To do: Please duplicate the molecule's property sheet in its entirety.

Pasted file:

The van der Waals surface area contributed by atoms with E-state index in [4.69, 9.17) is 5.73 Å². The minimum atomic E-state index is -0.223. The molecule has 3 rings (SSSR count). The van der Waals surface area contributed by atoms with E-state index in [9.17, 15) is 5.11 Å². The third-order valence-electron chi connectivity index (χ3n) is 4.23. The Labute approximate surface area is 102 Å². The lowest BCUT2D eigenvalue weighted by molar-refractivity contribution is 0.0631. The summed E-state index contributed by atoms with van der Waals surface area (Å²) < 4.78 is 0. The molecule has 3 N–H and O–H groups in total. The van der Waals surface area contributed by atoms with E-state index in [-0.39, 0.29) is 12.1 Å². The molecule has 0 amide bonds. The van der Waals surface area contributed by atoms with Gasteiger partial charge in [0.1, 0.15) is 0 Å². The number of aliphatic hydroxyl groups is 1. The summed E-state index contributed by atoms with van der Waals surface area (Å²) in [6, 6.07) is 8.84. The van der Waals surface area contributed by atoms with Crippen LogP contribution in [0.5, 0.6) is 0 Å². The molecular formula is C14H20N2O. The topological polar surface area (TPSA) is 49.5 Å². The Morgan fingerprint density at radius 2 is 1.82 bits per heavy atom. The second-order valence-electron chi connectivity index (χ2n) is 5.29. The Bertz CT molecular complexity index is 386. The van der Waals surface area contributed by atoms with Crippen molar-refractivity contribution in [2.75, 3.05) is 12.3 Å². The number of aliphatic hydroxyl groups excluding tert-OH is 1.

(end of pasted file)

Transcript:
The van der Waals surface area contributed by atoms with E-state index in [4.69, 9.17) is 5.73 Å². The minimum atomic E-state index is -0.223. The molecule has 3 rings (SSSR count). The van der Waals surface area contributed by atoms with E-state index in [9.17, 15) is 5.11 Å². The third-order valence-electron chi connectivity index (χ3n) is 4.23. The Labute approximate surface area is 102 Å². The lowest BCUT2D eigenvalue weighted by molar-refractivity contribution is 0.0631. The summed E-state index contributed by atoms with van der Waals surface area (Å²) < 4.78 is 0. The molecule has 3 N–H and O–H groups in total. The van der Waals surface area contributed by atoms with E-state index in [-0.39, 0.29) is 12.1 Å². The molecule has 0 amide bonds. The van der Waals surface area contributed by atoms with Gasteiger partial charge in [0.1, 0.15) is 0 Å². The number of aliphatic hydroxyl groups is 1. The summed E-state index contributed by atoms with van der Waals surface area (Å²) in [6, 6.07) is 8.84. The van der Waals surface area contributed by atoms with Crippen LogP contribution in [0.5, 0.6) is 0 Å². The molecular formula is C14H20N2O. The topological polar surface area (TPSA) is 49.5 Å². The Morgan fingerprint density at radius 2 is 1.82 bits per heavy atom. The second-order valence-electron chi connectivity index (χ2n) is 5.29. The Bertz CT molecular complexity index is 386. The van der Waals surface area contributed by atoms with Crippen molar-refractivity contribution in [2.75, 3.05) is 12.3 Å². The number of aliphatic hydroxyl groups excluding tert-OH is 1.